Reefs made from sunken pear trees

Reefs made from sunken pear trees

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In the Dutch Wadden Sea, a ground-breaking study shows how sunken trees may become a cost-effective and efficient tool for reef restoration, offering a glimmer of hope for our threatened oceans.

A pyramid-shaped "tree-reef" composed of six pear trees. Photo by Erik Hoekendijk / NIOZ.

Reefs are vital centres of marine biodiversity. Yet, human activities like overfishing, deep-sea mining, dredging and trawling have led to their significant decline worldwide. Hence, there is an urgent need to implement efficient restoration initiatives to restore biodiversity.

A recent study published in Frontiers in Marine Science reveals an unexpected ally in this mission: fruit trees.

The study, conducted in the Dutch Wadden Sea, involved sinking felled pear trees into the sea to reconstruct reefs and enhance local marine biodiversity. 

Mimicking nature’s process

Lead author Jon Dickson, a PhD candidate at the Royal Netherlands Institute for Sea Research, explained: "Before humans domesticated the landscape with agriculture, logging, and river controls, trees fell into rivers in large numbers and were washed out to sea. We know that such sunken wood has been present in marine ecosystems since the Jurassic, providing a home, shelter, and food for marine animals."

The study, which took place in April 2022, produced promising results.

In it, researchers crafted 32 pyramid-like structures from 192 felled pear trees. These "tree-reefs" were fixed with concrete bases and anchored to the soft sea bottom at four locations, at depths ranging from three to four meters.

Some of them were brought up at regular intervals so the researchers could monitor the amount of life that grew on them. 

There are about 70 cuttlefish eggs attached to this "tree-reef." (Erik Hoekendijk / NIOZ)

Unprecedented revival

One of the most astonishing revelations of this experiment was the rapid colonization of tree-reefs. After six months, the tree-reefs witnessed a profusion of sessile animals and algae, including barnacles, hydroid polyps, bryozoa, sea grapes, sea lettuce and sea stars.

"When we brought up the first reefs after four months, one of the things we saw was a lot of tunicates growing on the wood. Now, after 16 months, many of the small and medium-sized individuals have been eaten by 'something.' The remaining ones have grown very large. Whatever that 'something' is, we cannot yet say, but we believe it to be larger predatory fish.”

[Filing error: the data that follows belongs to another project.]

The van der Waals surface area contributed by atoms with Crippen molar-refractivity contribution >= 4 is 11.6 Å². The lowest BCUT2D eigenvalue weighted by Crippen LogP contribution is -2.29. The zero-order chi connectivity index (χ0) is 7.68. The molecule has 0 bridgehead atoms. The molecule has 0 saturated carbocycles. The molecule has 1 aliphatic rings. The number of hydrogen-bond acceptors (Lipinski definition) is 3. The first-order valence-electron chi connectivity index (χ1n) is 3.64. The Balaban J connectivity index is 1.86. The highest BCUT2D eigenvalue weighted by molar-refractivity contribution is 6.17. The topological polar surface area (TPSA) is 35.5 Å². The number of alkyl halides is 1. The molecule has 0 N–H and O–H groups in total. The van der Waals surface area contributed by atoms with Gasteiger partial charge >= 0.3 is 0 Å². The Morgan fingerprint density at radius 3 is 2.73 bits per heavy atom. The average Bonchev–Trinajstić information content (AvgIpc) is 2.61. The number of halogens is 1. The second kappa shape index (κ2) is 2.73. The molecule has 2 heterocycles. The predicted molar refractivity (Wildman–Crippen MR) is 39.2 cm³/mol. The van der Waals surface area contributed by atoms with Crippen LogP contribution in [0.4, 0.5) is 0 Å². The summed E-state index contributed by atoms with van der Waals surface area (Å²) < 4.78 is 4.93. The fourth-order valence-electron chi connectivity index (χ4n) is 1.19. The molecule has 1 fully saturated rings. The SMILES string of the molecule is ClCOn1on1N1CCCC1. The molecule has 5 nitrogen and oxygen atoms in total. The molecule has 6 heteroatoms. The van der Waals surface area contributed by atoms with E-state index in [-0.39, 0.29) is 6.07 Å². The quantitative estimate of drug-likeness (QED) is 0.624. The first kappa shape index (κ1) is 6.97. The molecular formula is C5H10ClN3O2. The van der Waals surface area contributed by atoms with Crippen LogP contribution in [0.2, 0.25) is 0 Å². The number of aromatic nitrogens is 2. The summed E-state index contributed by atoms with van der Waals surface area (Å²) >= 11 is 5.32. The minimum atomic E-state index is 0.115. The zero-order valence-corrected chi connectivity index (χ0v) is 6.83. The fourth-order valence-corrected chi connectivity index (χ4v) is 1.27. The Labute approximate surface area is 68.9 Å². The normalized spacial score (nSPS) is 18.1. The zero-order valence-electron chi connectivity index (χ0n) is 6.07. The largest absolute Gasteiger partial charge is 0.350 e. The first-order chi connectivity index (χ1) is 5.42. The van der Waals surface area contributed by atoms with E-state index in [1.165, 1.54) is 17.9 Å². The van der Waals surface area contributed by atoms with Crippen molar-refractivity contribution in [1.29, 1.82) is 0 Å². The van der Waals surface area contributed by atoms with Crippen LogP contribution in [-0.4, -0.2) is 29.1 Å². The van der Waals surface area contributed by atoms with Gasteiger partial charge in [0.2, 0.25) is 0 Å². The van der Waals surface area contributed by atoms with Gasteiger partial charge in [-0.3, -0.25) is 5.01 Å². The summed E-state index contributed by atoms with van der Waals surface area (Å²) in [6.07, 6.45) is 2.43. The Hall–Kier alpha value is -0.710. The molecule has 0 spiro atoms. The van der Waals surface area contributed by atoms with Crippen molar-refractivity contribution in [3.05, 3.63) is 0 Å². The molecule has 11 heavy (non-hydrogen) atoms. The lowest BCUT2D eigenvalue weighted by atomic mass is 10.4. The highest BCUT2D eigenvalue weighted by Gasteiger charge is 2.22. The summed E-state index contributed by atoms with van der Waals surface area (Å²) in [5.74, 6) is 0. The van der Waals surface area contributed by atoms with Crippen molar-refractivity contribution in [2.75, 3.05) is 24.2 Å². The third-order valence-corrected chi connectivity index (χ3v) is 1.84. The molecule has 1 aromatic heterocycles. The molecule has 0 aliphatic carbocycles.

From barren to abundant

The structures also became a haven for a rich variety of marine life, including fish and crustaceans. They even sheltered more fish than the surrounding control areas.

According to Dickson, “The reefs are hosting five times the number of fish compared to nearby sand flats, and three times as many species!”

In total, six fish species (including whiting-pout, common goby and European eel) and four crustacean species were observed. In comparison, control sites located 200 meters away showed less biodiversity.

Interestingly, each organism exhibited a preference for specific heights, thereby creating a fascinating vertical diversity.

Glimpse of hope for reef restoration

This study provides an innovative approach to reef restoration, offering the promise of reinvigorating threatened underwater ecosystems. Further investigations will be needed to determine the effectiveness of tree-reefs in other regions and to understand the long-term ecological impact as the trees biodegrade.

Nonetheless, this method holds the potential to breathe new life into our ailing oceans, revitalizing their essential biodiversity and fostering hope for the future.

Frontiers in Marine Science

Press releases from Divers Alert Network (DAN)